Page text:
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3 March seminar on tools for cultural heritage organisations

Participants at the 2nd iHeritage seminar

Participants at the 2nd iHeritage seminar

The theme for March’s iHeritage seminar (held on 3 March) was ‘Digitisation and access: Tools for cultural heritage organisations.’ Participants were introduced to various software options that are being used by fellow seminar attendees as part of their work in the heritage sector. All software demonstrated a highly customizable interface for easy publishing of artifacts – from video to photographs to journals, that all integrate with standards such as Dublin Core. In the following paragraphs we’ve highlighted the interesting additional features that the presenters demonstrated.

Locally developed software, Pexicon, has been in development for about 6 years, and the company has digitized a range of collections owned by South African companies – from Pick ‘n Pay to the yet to be released Constitutional Court art collection. The software has been developed with low bandwidth access in mind – so there is an option built-in to the system that allows one to download data in excel files, edit them, and then re-upload them. The other important aspect of this software is that every media item is identified with a digital serial number in order to standardize the data, especially when many people are editing the database at once (this also helps avoid spelling mistakes in media titles that affect the search ability of the system). The third key feature of this software is the ability to publish or share data with external websites while controlling the information about the collection item that is made available to the public. And lastly the location audit feature of the software is one that does a scan of all items in the collection that looks for any missing or moved details. This allows the curator to regularly audit the physical assets and make sure the online information is up-to-date.


Heather Ford showcased the Open Context / Omeka software that is being developed by the Alexandria Archive Institute and is being piloted in South Africa by the African Commons Project in collaboration with Gay and Lesbian Memory in Action (GALA). The new software has a strong social aspect to its functionality, so users can tag items and link themselves to different items, thereby allowing data about collection items to be enriched by the users. The software also makes use of Google maps, using geo-coordinates to place data in a context, which also allows for a range of visualization of the data, as well as for mash-ups and remixes as the system has been integrated using Atom.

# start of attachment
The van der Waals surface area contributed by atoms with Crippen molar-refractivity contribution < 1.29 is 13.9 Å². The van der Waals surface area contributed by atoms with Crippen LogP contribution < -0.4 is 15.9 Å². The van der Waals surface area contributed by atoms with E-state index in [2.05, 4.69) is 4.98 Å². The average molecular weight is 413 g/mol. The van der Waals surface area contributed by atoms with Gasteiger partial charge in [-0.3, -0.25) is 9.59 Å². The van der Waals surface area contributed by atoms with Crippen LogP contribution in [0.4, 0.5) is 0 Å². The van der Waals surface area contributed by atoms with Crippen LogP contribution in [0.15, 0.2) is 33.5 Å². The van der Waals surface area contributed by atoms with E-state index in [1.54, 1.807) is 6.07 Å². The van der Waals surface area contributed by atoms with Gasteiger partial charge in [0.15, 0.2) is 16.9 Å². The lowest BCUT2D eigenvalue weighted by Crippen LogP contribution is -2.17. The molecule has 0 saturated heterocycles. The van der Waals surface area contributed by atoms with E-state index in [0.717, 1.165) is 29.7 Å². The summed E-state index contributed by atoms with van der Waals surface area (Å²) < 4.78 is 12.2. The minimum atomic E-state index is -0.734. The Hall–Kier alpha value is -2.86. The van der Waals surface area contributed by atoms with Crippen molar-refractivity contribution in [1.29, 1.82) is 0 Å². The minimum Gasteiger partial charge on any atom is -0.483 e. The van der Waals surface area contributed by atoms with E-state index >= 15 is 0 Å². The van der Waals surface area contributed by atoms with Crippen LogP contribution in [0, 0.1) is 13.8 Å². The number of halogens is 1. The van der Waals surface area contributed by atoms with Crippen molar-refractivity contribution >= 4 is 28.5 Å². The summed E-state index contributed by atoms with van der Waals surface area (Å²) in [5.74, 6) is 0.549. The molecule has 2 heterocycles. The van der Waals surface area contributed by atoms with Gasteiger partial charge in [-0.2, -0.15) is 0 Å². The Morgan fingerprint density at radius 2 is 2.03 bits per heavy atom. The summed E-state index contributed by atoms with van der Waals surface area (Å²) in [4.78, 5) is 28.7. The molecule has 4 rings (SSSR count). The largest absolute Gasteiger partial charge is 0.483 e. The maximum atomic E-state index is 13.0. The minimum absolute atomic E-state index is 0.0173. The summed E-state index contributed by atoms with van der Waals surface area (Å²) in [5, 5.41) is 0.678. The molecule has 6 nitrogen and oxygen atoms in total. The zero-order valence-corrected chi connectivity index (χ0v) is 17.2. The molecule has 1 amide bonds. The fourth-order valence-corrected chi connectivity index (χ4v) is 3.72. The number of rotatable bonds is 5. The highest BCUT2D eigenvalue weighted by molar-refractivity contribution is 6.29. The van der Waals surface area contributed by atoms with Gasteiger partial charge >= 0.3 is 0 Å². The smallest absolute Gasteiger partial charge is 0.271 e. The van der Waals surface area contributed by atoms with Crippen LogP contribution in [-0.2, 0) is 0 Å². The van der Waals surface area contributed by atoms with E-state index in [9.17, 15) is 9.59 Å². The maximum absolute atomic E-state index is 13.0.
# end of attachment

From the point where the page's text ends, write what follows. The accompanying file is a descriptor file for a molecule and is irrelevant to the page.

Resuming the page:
Sabinet’s Merle Ruff demonstrated OCLC’s Content DM system, which the organisation is in the process of populating for their use. The interesting discussion that came out of this presentation was how heritage organization chose the right software for their needs. Heather mentioned that new questions need to start being asked about choosing or creating software such as ‘what is our goal?’, ‘how open and accessible is the data stored on the system?’ and ‘how does public domain material fit into this archive?’

Finally, Rebecca and Heather opened a discussion around collectively setting up a guiding principle document for making collections available and open online. This would the first progressive statement, written by and for the South African heritage community, which would be an indication for best practices and standards that could be upheld within the community.


1. iHeritage Seminar, 3rd March 2009 - Tools for Cultural Heritage Organisations « iHeritage - March 10, 2009

[…] on Tools for Cultural Heritage Organisations was a great success.You can read about the seminar here, or download Heather Ford’s presentation here and we’ll be uploading video of the […]

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